The last house we owned in Chicago had cedar siding.  At one point in its existence it had been pretty.  A nice blue with white trim, set off with black shutters and a cedar shake roof.  Very pretty.  Very homey.

But I say that it was pretty at one point in its existence because apparently, along with clothes, photos, and other personal possessions, we also unpacked a woodpecker when we moved in.  From almost Day 1, I was doing battle with this thing.  I have never been a heavy sleeper, so when it decided to take up residence on the wall outside our bedroom, I often found myself outside at 3 am, trying to scare this nuisance away.


Did you know that Woodpeckers DON’T migrate? Old people with several layers of fat on their bones will head from the shores of Lake Michigan to the shores of the Gulf of Mexico in the winter, but the Red-bellied Woodpecker, which is native to Illinois and weighs all of 3 ounces, will tough it out in the Windy City.

I tried everything, the foil spirals, the long ribbons of reflective fabric, the giant eye balloon, the fake owl.  I even took my kids’ Spiderman sprinkler head and tied it to a tree, hoping it might somehow scare off this sharp-nosed devil.

32 holes in my house. Nothing worked.

So, off to Bass Pro Shops I went.  The BB gun.  No Daisy Red Rider for this guy. (I didn’t want to shoot my eye out.)  Instead I went with the Crosman 760. I’d killed my fair share of Pepsi cans as a kid, so I figured I could take out a bird feasting on my house.

Except there was one problem.

Did you know Woodpeckers are a protected animal, and I don’t just mean by Satan?  You actually need a permit to “lethally control” the population.  Honest.  But, I didn’t care.  Did I mention 32 holes?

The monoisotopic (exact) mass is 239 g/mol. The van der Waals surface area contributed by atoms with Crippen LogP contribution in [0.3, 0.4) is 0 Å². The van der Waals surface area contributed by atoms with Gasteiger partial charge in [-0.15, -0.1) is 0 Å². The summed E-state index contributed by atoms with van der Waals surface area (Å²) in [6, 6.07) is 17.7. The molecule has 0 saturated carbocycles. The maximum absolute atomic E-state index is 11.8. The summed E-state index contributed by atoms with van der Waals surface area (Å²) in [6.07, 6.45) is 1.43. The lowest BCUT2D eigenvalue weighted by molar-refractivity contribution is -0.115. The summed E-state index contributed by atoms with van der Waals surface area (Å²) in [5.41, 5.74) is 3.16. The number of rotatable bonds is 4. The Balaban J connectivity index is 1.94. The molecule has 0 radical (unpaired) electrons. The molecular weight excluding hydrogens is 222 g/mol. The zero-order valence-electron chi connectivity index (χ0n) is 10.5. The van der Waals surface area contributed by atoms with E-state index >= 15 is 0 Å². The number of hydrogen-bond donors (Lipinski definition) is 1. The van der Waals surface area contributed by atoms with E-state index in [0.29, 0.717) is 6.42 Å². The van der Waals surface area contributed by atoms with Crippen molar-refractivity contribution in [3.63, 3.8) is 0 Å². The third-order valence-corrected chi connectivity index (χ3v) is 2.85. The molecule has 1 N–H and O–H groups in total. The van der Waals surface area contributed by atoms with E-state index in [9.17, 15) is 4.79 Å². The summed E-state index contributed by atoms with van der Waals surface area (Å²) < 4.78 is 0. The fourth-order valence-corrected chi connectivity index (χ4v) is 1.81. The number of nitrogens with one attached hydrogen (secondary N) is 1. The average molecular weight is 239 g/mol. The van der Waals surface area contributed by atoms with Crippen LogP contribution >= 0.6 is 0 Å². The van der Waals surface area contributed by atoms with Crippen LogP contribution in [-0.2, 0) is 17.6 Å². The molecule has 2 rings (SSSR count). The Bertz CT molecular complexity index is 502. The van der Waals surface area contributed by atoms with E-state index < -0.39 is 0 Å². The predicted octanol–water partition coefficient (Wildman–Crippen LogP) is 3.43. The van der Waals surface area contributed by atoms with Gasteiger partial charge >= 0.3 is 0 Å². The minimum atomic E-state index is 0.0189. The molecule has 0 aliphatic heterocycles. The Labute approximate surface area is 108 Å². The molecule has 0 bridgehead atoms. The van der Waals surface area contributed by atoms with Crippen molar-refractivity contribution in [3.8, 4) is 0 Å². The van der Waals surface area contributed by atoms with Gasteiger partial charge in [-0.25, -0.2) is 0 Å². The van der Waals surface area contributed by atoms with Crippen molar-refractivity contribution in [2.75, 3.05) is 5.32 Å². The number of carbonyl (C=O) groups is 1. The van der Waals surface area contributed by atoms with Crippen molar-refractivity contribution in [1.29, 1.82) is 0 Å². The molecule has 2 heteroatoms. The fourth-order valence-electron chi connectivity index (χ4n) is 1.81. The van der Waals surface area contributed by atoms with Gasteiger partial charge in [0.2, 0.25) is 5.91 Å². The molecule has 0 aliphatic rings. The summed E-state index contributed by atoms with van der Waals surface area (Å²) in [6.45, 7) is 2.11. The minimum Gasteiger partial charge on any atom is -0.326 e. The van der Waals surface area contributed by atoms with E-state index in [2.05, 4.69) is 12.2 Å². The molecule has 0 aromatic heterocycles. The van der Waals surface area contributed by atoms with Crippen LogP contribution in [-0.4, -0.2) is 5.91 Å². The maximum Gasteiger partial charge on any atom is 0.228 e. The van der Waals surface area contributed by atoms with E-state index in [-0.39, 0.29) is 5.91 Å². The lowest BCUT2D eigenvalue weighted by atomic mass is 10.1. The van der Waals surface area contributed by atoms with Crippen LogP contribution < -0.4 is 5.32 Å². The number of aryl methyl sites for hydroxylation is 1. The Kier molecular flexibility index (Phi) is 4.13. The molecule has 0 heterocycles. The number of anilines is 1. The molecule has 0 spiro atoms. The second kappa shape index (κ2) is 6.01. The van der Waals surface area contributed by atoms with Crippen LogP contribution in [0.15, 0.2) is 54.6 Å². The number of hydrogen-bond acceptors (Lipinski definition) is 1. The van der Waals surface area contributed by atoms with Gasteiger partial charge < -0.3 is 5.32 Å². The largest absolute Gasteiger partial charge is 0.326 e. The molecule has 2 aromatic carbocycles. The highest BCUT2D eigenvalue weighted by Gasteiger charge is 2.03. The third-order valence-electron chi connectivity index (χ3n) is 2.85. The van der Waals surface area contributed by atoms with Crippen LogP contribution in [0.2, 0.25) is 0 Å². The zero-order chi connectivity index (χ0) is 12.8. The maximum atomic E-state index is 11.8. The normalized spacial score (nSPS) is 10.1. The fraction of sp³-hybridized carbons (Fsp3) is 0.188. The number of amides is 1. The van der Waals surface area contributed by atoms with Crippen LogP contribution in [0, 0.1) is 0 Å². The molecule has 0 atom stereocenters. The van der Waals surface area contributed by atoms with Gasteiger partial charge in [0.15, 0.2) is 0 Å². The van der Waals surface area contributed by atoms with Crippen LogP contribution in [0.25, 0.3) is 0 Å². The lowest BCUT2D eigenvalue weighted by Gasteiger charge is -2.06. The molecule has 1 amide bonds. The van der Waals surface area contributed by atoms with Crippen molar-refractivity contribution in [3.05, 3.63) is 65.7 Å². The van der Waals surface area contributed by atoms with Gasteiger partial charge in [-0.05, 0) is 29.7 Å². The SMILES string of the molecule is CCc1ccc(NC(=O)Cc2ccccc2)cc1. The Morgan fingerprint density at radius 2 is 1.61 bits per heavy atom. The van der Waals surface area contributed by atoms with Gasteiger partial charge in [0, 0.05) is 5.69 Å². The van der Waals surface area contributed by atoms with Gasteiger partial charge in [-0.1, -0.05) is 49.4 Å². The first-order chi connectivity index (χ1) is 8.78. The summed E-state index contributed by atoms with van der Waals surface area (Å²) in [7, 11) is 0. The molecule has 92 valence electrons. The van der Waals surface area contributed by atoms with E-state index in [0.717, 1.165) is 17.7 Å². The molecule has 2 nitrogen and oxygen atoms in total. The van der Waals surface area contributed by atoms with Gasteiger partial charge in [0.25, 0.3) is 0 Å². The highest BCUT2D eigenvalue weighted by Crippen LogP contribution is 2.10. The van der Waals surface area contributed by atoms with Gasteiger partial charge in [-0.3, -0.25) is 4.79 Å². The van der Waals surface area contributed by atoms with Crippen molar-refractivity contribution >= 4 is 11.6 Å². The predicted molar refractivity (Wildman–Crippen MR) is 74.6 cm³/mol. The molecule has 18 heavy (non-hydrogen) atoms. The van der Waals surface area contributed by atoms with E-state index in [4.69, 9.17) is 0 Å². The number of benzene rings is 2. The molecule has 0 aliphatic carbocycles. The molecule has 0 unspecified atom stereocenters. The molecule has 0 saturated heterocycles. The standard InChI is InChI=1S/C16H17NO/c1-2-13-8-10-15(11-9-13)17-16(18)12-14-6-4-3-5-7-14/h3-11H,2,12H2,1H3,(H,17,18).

One winter day, I was leaving the house for a funeral.  I was suited up, clerical collar and all, and I heard that damned familiar tap, tap, tap.  Tap, tap, tap.

I threw some boots on, grabbed the Crosman, and ran around the front of the house.  I saw him there, on the side of the house, taunting me, tap, tap, tap. Tap, tap, tap. I pumped the Crosman, took aim, POP.  Missed, but it was close.  He was staring at me now.  Daring me to fire again.  I’m pretty sure he let go of my house with one foot and gave me the bird finger with it. Tap, tap, tap. Tap, tap, tap.

I was furious.  5 pumps, FIRE.  5 pumps, FIRE.  5 pumps, FIRE.

Then, I stopped.  Suddenly, I couldn’t shoot any more.  I knew deep inside my soul this was not the way to solve the problem.

Was it because I suddenly found a connection with the bird, a recognition that we were part of the same creation?  If I were a better man, the answer would be yes.

But no.  My sudden change of heart was the moment of clarity when I remembered that our house backed up to Great Lakes Naval Base.  Literally, backed up.  Our fence was an 8-foot chain link topped with razor wire.  Firing a weapon, any kind of weapon toward the naval base was one of the dumber things I’ve done in my life.  I pictured the headline, “Local Pastor Headed to Gitmo”.


I have been hunting, but I’m not a hunter. I was going to stay quiet about a lion being killed until I saw this photo.

Cecil Protestors Large

I’m not sure I know what “I am Cecil” means. I know what they’re going for.  But we can’t identify with the people of Africa. How in the world can we identify with a lion?

If the dentist did something illegal, he should be punished. But the outrage over an animal from a continent whose human population we have largely ignored seems a little misplaced.

Read this article. Then, watch this video.

How in touch are we, really?

One thought on “I can confess this since I failed.

  1. Well, the article and the video pretty much sums up the way we view things that we cannot really relate to. On a lighter note, I now have this mental image of you all cammo’ed up like Carl Spackler saying “Licensed to kill woodpeckers by the government of the United Nations.” Kind of difficult to get that one out of my mind.

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